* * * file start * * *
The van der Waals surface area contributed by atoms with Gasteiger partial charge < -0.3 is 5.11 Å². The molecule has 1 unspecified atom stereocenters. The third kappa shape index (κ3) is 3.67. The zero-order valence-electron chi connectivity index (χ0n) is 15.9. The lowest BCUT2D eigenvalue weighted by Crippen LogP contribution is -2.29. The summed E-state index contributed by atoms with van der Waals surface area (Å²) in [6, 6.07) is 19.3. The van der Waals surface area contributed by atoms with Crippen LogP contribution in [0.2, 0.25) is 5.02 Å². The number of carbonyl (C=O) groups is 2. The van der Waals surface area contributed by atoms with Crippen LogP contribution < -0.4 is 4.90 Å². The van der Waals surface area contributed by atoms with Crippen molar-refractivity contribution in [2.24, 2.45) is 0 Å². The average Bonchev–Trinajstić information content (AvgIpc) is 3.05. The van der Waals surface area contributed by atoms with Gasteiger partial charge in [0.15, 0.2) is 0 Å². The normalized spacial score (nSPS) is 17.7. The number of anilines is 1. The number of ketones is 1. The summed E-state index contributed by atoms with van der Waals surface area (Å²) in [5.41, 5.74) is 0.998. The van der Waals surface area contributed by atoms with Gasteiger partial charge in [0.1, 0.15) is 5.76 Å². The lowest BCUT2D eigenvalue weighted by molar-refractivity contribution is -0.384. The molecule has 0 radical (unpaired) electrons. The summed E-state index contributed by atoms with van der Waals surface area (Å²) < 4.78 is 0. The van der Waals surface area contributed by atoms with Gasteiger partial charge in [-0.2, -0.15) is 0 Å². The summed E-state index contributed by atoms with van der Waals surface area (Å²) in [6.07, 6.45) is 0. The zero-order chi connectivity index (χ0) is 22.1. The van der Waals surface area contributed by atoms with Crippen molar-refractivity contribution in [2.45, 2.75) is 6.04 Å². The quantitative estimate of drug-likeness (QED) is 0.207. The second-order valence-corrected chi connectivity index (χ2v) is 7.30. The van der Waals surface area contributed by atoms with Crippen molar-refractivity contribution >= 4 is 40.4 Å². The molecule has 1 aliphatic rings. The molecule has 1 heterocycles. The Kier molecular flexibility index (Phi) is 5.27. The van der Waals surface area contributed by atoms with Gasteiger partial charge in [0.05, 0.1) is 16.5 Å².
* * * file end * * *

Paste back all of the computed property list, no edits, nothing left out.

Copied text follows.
The van der Waals surface area contributed by atoms with Gasteiger partial charge < -0.3 is 5.11 Å². The molecule has 1 unspecified atom stereocenters. The third kappa shape index (κ3) is 3.67. The zero-order valence-electron chi connectivity index (χ0n) is 15.9. The lowest BCUT2D eigenvalue weighted by Crippen LogP contribution is -2.29. The summed E-state index contributed by atoms with van der Waals surface area (Å²) in [6, 6.07) is 19.3. The van der Waals surface area contributed by atoms with Crippen LogP contribution in [0.2, 0.25) is 5.02 Å². The number of carbonyl (C=O) groups is 2. The van der Waals surface area contributed by atoms with Crippen LogP contribution < -0.4 is 4.90 Å². The van der Waals surface area contributed by atoms with Crippen molar-refractivity contribution in [2.24, 2.45) is 0 Å². The average Bonchev–Trinajstić information content (AvgIpc) is 3.05. The van der Waals surface area contributed by atoms with Gasteiger partial charge in [0.15, 0.2) is 0 Å². The normalized spacial score (nSPS) is 17.7. The number of anilines is 1. The number of ketones is 1. The summed E-state index contributed by atoms with van der Waals surface area (Å²) in [5.41, 5.74) is 0.998. The van der Waals surface area contributed by atoms with Gasteiger partial charge in [0.1, 0.15) is 5.76 Å². The lowest BCUT2D eigenvalue weighted by molar-refractivity contribution is -0.384. The molecule has 0 radical (unpaired) electrons. The summed E-state index contributed by atoms with van der Waals surface area (Å²) < 4.78 is 0. The van der Waals surface area contributed by atoms with Gasteiger partial charge in [-0.2, -0.15) is 0 Å². The summed E-state index contributed by atoms with van der Waals surface area (Å²) in [6.07, 6.45) is 0. The zero-order chi connectivity index (χ0) is 22.1. The van der Waals surface area contributed by atoms with Crippen molar-refractivity contribution in [2.45, 2.75) is 6.04 Å². The quantitative estimate of drug-likeness (QED) is 0.207. The second-order valence-corrected chi connectivity index (χ2v) is 7.30. The van der Waals surface area contributed by atoms with Crippen molar-refractivity contribution >= 4 is 40.4 Å². The molecule has 1 aliphatic rings. The molecule has 1 heterocycles. The Kier molecular flexibility index (Phi) is 5.27. The van der Waals surface area contributed by atoms with Gasteiger partial charge in [0.05, 0.1) is 16.5 Å².